CONSPIRED WITH EACH OTHER AND WITH THE EIGHT MAJOR FILM DISTRIBUTORS TO
VIOLATE SECS. 1 AND 2 OF THE SHERMAN ACT. THE DISTRICT COURT ENJOINED
THESE PRACTICES AND ORDERED DEFENDANTS TO DIVEST THEMSELVES OF CERTAIN
THEATRES. DEFENDANTS APPEALED. HELD:
1. IN NEGOTIATING FOR FILMS, THE COMBINING OF THEATRES IN TOWNS IN
WHICH THE CIRCUIT HAD A MONOPOLY WITH THOSE IN TOWNS IN WHICH IT HAD
COMPETITORS WAS A RESTRAINT OF TRADE AND A USE OF MONOPOLY POWER IN
VIOLATION OF SECS. 1 AND 2 OF THE SHERMAN ACT. UNITED STATES V.
GRIFFITH, ANTE, P. 100. P. 116.
2. THE CONCERTED ACTION OF THE PARENT COMPANY, ITS SUBSIDIARIES, AND
CERTAIN OF THE PARENT COMPANY'S OFFICERS AND DIRECTORS IN THAT ENDEAVOR
WAS A CONSPIRACY WHICH WAS NOT IMMUNIZED BY REASON OF THE FACT THAT THE
MEMBERS WERE CLOSELY AFFILIATED RATHER THAN INDEPENDENT. P. 116.
3. THE NEGOTIATIONS WHICH APPELLANTS HAD WITH THE DISTRIBUTORS AND
WHICH RESULTED IN THE EXECUTION OF MASTER AGREEMENTS BETWEEN THE
DISTRIBUTORS AND EXHIBITORS BROUGHT THE DISTRIBUTORS INTO THE UNLAWFUL
COMBINATION WITH THE DEFENDANTS. P. 116.
4. A CONSPIRACY BETWEEN THE EXHIBITORS AND EACH OF THE NAMED
DISTRIBUTORS HAVING BEEN ESTABLISHED BY INDEPENDENT EVIDENCE, INTER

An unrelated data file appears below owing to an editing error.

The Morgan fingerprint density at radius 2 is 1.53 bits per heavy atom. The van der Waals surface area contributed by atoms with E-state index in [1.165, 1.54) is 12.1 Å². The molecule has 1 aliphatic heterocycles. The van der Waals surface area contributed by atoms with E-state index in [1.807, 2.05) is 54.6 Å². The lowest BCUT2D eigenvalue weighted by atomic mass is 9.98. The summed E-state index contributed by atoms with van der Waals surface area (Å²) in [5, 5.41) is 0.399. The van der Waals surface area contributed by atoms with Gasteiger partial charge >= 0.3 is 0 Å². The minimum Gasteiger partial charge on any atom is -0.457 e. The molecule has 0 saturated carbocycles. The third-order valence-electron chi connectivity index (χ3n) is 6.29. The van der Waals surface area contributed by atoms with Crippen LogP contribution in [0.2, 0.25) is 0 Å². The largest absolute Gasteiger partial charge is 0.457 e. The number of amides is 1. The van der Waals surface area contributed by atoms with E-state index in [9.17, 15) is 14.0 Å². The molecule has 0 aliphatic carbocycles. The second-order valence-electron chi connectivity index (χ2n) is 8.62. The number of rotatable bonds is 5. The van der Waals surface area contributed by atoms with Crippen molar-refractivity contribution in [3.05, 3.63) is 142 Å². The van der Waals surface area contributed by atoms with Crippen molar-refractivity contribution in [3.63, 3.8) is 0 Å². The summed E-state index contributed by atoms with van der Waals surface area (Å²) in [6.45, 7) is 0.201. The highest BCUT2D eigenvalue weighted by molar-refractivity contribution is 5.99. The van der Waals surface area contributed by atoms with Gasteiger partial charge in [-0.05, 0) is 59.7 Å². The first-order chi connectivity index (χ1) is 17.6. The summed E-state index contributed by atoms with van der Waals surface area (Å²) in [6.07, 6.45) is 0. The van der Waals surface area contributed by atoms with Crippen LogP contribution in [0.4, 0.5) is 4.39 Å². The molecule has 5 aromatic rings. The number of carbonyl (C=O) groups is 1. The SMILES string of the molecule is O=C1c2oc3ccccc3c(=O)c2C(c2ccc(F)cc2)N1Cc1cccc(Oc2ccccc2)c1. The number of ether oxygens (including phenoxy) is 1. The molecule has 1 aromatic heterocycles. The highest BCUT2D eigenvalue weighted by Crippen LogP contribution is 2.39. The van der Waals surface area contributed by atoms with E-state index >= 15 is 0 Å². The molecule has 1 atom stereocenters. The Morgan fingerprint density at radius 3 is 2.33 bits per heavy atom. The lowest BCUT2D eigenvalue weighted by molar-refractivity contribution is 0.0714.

OFFICE LETTERS AND MEMORANDA BETWEEN OFFICIALS OF THE DISTRIBUTORS WERE
ADMISSIBLE IN EVIDENCE AGAINST ALL CONSPIRATORS AS DECLARATIONS OF SOME
OF THE ASSOCIATES, SO FAR AS THEY WERE IN FURTHERANCE OF THE UNLAWFUL
PROJECT. PP. 116-117.
5. DETAILED CHALLENGES TO CERTAIN FINDINGS ON WHICH THE DISTRICT
COURT BASED ITS HOLDING THAT APPELLANTS HAD VIOLATED THE ACT ARE
EXAMINED AND THE FINDINGS ARE SUSTAINED (PP. 117-124), EXCEPT IN THE
(A) THE FINDING THAT APPELLANTS OBTAINED FILM-RENTAL CONCESSIONS NOT
MADE AVAILABLE TO INDEPENDENT OPERATORS IS NOT INTELLIGIBLE AND IS SET
ASIDE, IN ORDER THAT IT MAY BE CLARIFIED ON REMAND OF THE CAUSE. P.
(B) A BARE FINDING THAT APPELLANTS AT TIMES CUT ADMISSION PRICES
WITHOUT A SHOWING THAT SUCH ACTION WAS IN PURPOSE OR EFFECT EMPLOYED AS
AN INSTRUMENT OF MONOPOLY POWER IS NOT ADEQUATE TO SUPPORT AN
INJUNCTION AGAINST PRICE CUTTING. PP. 120-121.
(C) THE FINDINGS AS TO "UNREASONABLE CLEARANCES" ARE SET ASIDE, IN
ORDER THAT THE DISTRICT COURT MAY MAKE FURTHER FINDINGS WHICH REFLECT
AN APPRAISAL OF THE COMPLEX FACTORS BEARING ON THE QUESTION OF
REASONABLENESS. SEE UNITED STATES V. PARAMOUNT PICTURES, INC., POST,
P. 131. PP. 121-124.
6. DETAILED OBJECTIONS TO THOSE PARTS OF THE DECREE WHICH ENJOINED
APPELLANTS FROM SPECIFIED ACTS OR PRACTICES ARE CONSIDERED AND THE
DECREE IS SUSTAINED (PP. 125-126), EXCEPT IN THE FOLLOWING RESPECTS:
(A) TO THE EXTENT THAT PROVISIONS OF THE DECREE ARE DIRECTED TO